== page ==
A good written resource on the subject of gear that you might also find helpful is Colin Fletcher's The Complete Walker IV, which goes into an incredible amount of detail about different general types of gear and the pros and cons of each. This may help you in at least selecting the right models of equipment (although it may not do much for helping to select a particular brand).

When soliciting advice on gear purchases through online message boards (like reddit), if you just ask "what's a good backpack?" or "what's a good tent?" you'll get all kinds of responses that may or may not be relevant to you. At the very least, include information about how and where you plan to use the gear. This information should include details like the location, the season of the year, the length and difficulty of the trip, etc. I'd even advise you take it a step further, and do some research on your own to narrow your options down to 2-4 choices, and make a post asking if anyone has experience directly with any of those options. The responses that you get will be more pointed and relevant.

Finally, even if you're looking to purchase gear for your own use, keep in mind that renting equipment can be a great way to "try before you buy." I know some gear retailers can outfit you from head to toe with everything you need to go backpacking apart from clothing. Renting equipment allows you to test certain brands and models out without committing to purchasing them.

I hope this helps. Good luck! :-)

u/thymidine · 4 pointsr/

I've been backpacking since I was about 13 and have built up a lot of general skills through that. My favorite book on backpacking in general is The Complete Walker by Colin Fletcher. It's a little out of date but the overall advice he gives is timeless.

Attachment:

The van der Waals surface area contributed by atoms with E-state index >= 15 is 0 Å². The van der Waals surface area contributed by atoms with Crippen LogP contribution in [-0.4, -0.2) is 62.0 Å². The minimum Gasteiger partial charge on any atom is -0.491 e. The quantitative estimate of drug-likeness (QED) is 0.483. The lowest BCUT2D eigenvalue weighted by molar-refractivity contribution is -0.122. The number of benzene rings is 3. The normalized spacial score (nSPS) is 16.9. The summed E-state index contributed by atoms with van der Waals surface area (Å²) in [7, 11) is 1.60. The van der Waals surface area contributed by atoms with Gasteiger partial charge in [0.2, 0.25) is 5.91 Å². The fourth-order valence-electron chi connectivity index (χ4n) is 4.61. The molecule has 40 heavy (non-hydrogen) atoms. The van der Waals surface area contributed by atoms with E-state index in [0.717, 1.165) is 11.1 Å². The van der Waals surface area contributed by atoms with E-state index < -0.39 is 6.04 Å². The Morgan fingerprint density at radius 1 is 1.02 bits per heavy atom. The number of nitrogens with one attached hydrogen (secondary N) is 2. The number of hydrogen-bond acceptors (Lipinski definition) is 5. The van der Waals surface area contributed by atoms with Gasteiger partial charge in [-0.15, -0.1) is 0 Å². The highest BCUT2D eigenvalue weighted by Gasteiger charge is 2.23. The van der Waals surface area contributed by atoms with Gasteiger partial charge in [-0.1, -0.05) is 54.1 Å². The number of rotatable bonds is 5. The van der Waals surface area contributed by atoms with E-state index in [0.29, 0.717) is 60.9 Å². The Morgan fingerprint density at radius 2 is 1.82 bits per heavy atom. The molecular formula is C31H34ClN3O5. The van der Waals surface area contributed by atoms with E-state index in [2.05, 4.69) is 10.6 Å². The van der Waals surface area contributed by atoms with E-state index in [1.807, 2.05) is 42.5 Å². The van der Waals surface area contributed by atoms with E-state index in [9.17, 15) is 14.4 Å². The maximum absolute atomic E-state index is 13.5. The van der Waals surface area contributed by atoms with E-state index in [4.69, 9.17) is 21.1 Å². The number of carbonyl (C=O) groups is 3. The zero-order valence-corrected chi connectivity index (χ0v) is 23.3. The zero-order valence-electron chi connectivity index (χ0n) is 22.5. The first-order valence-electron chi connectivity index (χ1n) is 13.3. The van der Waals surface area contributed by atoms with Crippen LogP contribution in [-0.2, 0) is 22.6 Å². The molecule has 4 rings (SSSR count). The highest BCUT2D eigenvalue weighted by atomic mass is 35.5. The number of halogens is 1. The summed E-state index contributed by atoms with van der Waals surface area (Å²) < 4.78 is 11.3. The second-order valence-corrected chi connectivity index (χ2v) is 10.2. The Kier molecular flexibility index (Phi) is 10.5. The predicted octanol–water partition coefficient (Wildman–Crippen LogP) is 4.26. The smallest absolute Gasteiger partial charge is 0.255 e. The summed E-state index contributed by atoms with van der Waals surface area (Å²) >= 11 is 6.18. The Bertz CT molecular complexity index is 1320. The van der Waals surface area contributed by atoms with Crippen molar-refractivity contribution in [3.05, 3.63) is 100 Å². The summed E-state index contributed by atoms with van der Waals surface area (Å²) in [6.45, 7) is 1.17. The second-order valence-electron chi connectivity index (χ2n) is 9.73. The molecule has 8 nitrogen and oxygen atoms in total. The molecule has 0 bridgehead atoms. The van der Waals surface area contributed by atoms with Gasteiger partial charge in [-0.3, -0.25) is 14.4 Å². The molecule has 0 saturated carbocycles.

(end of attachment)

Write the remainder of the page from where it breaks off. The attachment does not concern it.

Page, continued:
As far as specific AT stuff goes, I got a bunch of books but none of them have been nearly as helpful as reading the articles on One of the best articles describes how to resupply along the trail without using many mail drops. Buying food as you go drastically cuts down on the logistical challenge of the hike. I also got a copy of the Through Hiker's Companion to take with me.

The best thing about the AT is that it has such a good infrastructure for long-distance hikers that you really don't need to know a whole lot before starting out. That's one of the main reasons I decided to do the AT instead of the PCT. With the AT, you can just go and plan as you go along. The PCT is a lot more remote and challenging from what I've heard.

Anyway, best of luck in your planning. I'm not an expert backpacker by any means but if you have any more questions, just let me know and I'd be happy to help.

u/the_mad_scientist · 3 pointsr/IAmA

Thanks again. The Complete Walker is now updated to the 4th edition, printed in 2002. It looks really good and I'm adding that to my library.

u/Rodin95 · 3 pointsr/backpacking

As for food, you can't go wrong with Mountain House.

Some pointers:

Do bring duct tape. Great for blisters and many other things.

Do put Fresh batteries before your hike

Do pack a Mini bic lighter

Don't pack too heavy. Visit r/ultralight for ideas on how to reduce pack weight. Try to be under 45-50 lbs. you can hike more miles, and your trip will be more enjoyable.

Do not wear brand new shoe/boots. Break them in.

Don't wear cotton

Do Know how to read a topo map and triangulate your location.

Do carry an Essential 10

Do let people know where you are going.

A great book for beginners is The Complete Walker by Colin Fletcher.

I don't know how old you are, your life experience, or if you are male/female, so I can't really advise you whether or not it's a good idea to go it alone. Maturity and common sense definitely be required. Welcome to Backpacking. It's a beautiful hobby that will provide meaningful memories to last a lifetime..

"I went to the woods because I wished to live deliberately, to front only the essential facts of life..."

Henry David Thoreau

u/Theworldwalk · 3 pointsr/IAmA

Probably three grand worth of starting gear. Shoes would normally be around $50 a pop in Central and South American, thankfully I have a friend mailing me shoes so I'm spared that expense.